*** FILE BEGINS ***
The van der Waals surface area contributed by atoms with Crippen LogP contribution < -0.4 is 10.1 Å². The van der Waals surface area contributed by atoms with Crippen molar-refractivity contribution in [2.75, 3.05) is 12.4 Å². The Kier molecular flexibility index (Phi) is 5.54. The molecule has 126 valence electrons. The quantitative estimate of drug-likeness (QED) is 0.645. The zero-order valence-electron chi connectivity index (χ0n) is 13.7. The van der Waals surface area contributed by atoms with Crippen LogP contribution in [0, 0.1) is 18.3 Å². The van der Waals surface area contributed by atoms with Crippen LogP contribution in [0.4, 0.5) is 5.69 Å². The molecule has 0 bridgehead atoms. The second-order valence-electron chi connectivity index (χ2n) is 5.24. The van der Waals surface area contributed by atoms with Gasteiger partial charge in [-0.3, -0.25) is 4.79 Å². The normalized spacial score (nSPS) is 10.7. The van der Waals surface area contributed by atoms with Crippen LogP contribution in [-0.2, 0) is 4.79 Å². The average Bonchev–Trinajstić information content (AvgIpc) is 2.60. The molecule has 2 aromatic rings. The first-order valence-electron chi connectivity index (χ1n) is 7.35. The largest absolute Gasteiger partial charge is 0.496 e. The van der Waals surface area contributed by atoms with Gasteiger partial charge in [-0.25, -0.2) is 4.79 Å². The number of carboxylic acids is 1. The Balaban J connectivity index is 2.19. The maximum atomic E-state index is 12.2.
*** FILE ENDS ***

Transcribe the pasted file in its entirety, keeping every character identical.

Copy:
The van der Waals surface area contributed by atoms with Crippen LogP contribution < -0.4 is 10.1 Å². The van der Waals surface area contributed by atoms with Crippen molar-refractivity contribution in [2.75, 3.05) is 12.4 Å². The Kier molecular flexibility index (Phi) is 5.54. The molecule has 126 valence electrons. The quantitative estimate of drug-likeness (QED) is 0.645. The zero-order valence-electron chi connectivity index (χ0n) is 13.7. The van der Waals surface area contributed by atoms with Crippen LogP contribution in [0, 0.1) is 18.3 Å². The van der Waals surface area contributed by atoms with Crippen LogP contribution in [0.4, 0.5) is 5.69 Å². The molecule has 0 bridgehead atoms. The second-order valence-electron chi connectivity index (χ2n) is 5.24. The van der Waals surface area contributed by atoms with Gasteiger partial charge in [-0.3, -0.25) is 4.79 Å². The normalized spacial score (nSPS) is 10.7. The van der Waals surface area contributed by atoms with Crippen LogP contribution in [-0.2, 0) is 4.79 Å². The average Bonchev–Trinajstić information content (AvgIpc) is 2.60. The molecule has 2 aromatic rings. The first-order valence-electron chi connectivity index (χ1n) is 7.35. The largest absolute Gasteiger partial charge is 0.496 e. The van der Waals surface area contributed by atoms with Gasteiger partial charge in [-0.25, -0.2) is 4.79 Å². The number of carboxylic acids is 1. The Balaban J connectivity index is 2.19. The maximum atomic E-state index is 12.2.